3. Julie says:

    Thanks for taking us along on your snowy walk, unfortunately the snow missed us here in the East Midlands.

  4. Susan Rayner says:

    Lovely photos – I am discovering that having loved snow when I was younger and having been lucky enough to live in several places where it was a common winter occurrence – I am no longer so keen! But love seeing your photos and the beauty of it all from a distance! We have had some here in Surrey but more black ice which no one likes at all!

  5. Anonymous says:

    Hello from -49C in northern Canada, where we have already had way too much snow! I can hardly believe you have flowers growing – that is Spring for us! I really like the colours of yarn in your cowl and am interested in the pattern. – Ruth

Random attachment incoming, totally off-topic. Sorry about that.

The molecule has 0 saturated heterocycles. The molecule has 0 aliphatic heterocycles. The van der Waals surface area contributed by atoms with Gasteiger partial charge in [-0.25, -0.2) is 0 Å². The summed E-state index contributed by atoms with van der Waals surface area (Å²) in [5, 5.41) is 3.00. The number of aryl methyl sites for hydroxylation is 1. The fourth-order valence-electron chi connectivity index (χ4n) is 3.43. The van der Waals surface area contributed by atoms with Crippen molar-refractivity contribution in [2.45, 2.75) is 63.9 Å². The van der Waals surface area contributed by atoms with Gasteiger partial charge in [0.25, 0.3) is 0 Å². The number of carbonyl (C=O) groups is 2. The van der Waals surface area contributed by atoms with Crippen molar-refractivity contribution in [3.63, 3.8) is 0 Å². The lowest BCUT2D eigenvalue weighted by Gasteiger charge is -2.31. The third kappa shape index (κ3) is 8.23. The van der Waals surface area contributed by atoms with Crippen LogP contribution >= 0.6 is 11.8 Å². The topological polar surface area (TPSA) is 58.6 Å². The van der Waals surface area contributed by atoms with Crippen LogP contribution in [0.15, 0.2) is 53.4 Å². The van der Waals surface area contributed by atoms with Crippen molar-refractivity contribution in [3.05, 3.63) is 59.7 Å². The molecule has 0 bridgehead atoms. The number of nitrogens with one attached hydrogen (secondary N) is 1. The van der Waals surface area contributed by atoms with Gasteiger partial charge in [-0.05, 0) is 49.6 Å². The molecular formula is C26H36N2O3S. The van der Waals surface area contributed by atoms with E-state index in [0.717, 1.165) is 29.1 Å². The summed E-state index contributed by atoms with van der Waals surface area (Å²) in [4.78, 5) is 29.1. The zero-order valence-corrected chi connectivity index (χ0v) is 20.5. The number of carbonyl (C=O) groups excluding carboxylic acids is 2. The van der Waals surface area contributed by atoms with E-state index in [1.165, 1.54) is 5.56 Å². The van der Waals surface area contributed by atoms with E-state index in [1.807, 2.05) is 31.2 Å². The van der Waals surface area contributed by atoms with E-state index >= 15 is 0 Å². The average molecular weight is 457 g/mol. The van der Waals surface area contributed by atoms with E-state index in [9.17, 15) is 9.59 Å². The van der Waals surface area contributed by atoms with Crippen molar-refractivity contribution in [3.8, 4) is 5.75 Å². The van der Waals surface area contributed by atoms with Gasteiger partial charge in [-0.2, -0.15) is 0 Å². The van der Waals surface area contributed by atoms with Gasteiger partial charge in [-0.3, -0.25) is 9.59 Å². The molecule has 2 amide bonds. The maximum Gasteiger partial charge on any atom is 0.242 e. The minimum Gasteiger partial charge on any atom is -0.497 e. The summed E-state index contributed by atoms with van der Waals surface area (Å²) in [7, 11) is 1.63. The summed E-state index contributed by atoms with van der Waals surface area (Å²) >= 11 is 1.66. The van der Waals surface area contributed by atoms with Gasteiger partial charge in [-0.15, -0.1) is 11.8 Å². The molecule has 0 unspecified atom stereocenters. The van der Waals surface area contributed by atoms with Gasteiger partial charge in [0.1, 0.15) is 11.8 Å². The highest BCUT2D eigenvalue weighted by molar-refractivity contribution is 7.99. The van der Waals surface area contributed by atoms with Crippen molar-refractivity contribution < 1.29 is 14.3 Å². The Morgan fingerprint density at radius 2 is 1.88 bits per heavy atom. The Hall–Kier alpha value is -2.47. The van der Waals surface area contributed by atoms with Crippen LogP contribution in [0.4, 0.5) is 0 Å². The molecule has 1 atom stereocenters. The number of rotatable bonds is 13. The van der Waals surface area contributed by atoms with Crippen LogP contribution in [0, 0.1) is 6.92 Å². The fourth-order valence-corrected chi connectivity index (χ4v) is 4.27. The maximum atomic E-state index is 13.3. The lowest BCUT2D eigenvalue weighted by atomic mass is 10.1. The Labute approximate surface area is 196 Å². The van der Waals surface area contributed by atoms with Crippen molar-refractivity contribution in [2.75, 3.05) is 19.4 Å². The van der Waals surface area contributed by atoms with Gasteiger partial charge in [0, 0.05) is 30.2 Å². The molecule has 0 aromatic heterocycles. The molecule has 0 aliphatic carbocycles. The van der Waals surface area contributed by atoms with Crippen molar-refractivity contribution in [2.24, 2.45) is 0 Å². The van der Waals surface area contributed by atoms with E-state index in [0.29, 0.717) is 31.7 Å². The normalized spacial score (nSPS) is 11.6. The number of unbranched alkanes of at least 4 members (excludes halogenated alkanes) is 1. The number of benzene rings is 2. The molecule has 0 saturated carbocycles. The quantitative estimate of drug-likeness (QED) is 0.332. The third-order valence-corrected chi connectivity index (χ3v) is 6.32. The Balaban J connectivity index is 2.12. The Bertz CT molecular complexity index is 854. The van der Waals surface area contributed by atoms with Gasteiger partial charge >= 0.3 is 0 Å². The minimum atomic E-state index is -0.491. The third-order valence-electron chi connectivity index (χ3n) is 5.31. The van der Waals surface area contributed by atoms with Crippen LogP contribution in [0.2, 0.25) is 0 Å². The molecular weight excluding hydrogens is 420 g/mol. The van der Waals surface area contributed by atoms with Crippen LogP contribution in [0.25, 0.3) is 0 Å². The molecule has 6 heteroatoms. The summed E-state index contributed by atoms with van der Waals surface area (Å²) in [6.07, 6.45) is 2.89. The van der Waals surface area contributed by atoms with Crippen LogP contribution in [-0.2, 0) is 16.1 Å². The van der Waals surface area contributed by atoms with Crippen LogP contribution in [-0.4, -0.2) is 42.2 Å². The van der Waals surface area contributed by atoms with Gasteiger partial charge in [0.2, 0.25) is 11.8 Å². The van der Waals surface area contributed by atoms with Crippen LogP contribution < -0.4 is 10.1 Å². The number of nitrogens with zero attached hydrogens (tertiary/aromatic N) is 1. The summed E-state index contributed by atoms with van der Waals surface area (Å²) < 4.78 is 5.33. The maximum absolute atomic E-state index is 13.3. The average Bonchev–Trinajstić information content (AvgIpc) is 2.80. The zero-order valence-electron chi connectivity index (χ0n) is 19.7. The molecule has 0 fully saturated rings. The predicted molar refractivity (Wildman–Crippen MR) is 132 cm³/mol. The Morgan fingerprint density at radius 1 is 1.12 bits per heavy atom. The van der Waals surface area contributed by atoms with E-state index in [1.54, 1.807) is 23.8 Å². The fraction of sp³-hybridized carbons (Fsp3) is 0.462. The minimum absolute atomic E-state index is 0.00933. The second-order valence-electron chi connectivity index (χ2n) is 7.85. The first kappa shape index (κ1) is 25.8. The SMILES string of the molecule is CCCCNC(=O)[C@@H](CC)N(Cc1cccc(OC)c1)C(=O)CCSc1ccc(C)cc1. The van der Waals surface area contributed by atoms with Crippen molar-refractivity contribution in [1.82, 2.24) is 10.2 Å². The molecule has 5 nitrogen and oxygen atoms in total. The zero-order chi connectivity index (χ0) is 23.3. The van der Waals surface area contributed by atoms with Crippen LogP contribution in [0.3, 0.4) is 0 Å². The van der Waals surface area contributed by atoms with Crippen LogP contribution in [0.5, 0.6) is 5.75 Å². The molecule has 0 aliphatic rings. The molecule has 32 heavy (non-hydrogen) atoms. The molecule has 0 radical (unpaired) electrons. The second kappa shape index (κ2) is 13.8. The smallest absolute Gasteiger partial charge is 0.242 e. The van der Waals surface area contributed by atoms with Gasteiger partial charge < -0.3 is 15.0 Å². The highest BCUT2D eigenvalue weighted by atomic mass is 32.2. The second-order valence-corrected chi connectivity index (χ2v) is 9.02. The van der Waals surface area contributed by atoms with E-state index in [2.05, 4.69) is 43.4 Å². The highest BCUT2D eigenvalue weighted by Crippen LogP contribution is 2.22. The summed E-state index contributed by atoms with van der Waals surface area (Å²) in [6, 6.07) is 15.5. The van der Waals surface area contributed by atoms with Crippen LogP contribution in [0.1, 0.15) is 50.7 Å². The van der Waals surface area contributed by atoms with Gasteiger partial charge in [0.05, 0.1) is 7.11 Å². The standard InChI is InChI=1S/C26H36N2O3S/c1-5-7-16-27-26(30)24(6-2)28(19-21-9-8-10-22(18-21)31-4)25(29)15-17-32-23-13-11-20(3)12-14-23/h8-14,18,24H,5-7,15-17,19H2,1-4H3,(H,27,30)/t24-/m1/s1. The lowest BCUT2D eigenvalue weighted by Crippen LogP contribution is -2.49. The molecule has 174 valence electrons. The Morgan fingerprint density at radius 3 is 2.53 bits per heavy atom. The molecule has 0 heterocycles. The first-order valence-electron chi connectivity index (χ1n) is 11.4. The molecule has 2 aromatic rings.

6. Heather says:

    Loved that snowy walk!!!

  7. The other Lynne says:

    Hello. Please would you write up the pattern for the cowl. I would love to knit it but I have no clue where to begin other than the rib. Loved the photos, we won’t get mud like that until April. Everything is frozen solid here. (Canada) Freezing rain and ice pellets today. Do you have an outside tub to wash the dog? I know my two would have been right in the drain.

    • Winwick Mum says:

      Hi Lynne, yes, I've written up the pattern and Tracy who dyed the yarn I used is testing it out for me before I post it, so as long as she knits quickly, it'll be up on the blog very soon! 🙂 We have a hose by the back door for washing the dog – he doesn't like it at all, which seems crazy after the mud and dirty water that he's very happy to jump into! xx